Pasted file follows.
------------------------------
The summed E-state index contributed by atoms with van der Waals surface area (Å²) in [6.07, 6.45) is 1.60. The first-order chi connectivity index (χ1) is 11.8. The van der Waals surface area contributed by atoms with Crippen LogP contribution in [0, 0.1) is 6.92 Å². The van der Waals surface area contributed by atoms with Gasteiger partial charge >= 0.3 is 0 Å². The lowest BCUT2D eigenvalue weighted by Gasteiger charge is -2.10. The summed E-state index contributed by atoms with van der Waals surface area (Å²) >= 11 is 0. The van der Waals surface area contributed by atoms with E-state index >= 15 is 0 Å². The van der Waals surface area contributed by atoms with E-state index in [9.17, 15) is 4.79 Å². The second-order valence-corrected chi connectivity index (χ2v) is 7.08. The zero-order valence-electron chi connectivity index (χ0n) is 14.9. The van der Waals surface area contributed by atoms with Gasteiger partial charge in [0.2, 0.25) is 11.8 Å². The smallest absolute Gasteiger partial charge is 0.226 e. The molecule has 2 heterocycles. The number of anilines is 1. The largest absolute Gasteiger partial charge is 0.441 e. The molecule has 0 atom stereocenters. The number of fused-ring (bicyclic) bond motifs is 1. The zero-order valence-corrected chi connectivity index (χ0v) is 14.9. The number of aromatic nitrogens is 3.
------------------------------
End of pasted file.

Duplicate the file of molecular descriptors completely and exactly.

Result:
The summed E-state index contributed by atoms with van der Waals surface area (Å²) in [6.07, 6.45) is 1.60. The first-order chi connectivity index (χ1) is 11.8. The van der Waals surface area contributed by atoms with Crippen LogP contribution in [0, 0.1) is 6.92 Å². The van der Waals surface area contributed by atoms with Gasteiger partial charge >= 0.3 is 0 Å². The lowest BCUT2D eigenvalue weighted by Gasteiger charge is -2.10. The summed E-state index contributed by atoms with van der Waals surface area (Å²) >= 11 is 0. The van der Waals surface area contributed by atoms with E-state index >= 15 is 0 Å². The van der Waals surface area contributed by atoms with E-state index in [9.17, 15) is 4.79 Å². The second-order valence-corrected chi connectivity index (χ2v) is 7.08. The zero-order valence-electron chi connectivity index (χ0n) is 14.9. The van der Waals surface area contributed by atoms with Gasteiger partial charge in [0.2, 0.25) is 11.8 Å². The smallest absolute Gasteiger partial charge is 0.226 e. The molecule has 2 heterocycles. The number of anilines is 1. The largest absolute Gasteiger partial charge is 0.441 e. The molecule has 0 atom stereocenters. The number of fused-ring (bicyclic) bond motifs is 1. The zero-order valence-corrected chi connectivity index (χ0v) is 14.9. The number of aromatic nitrogens is 3.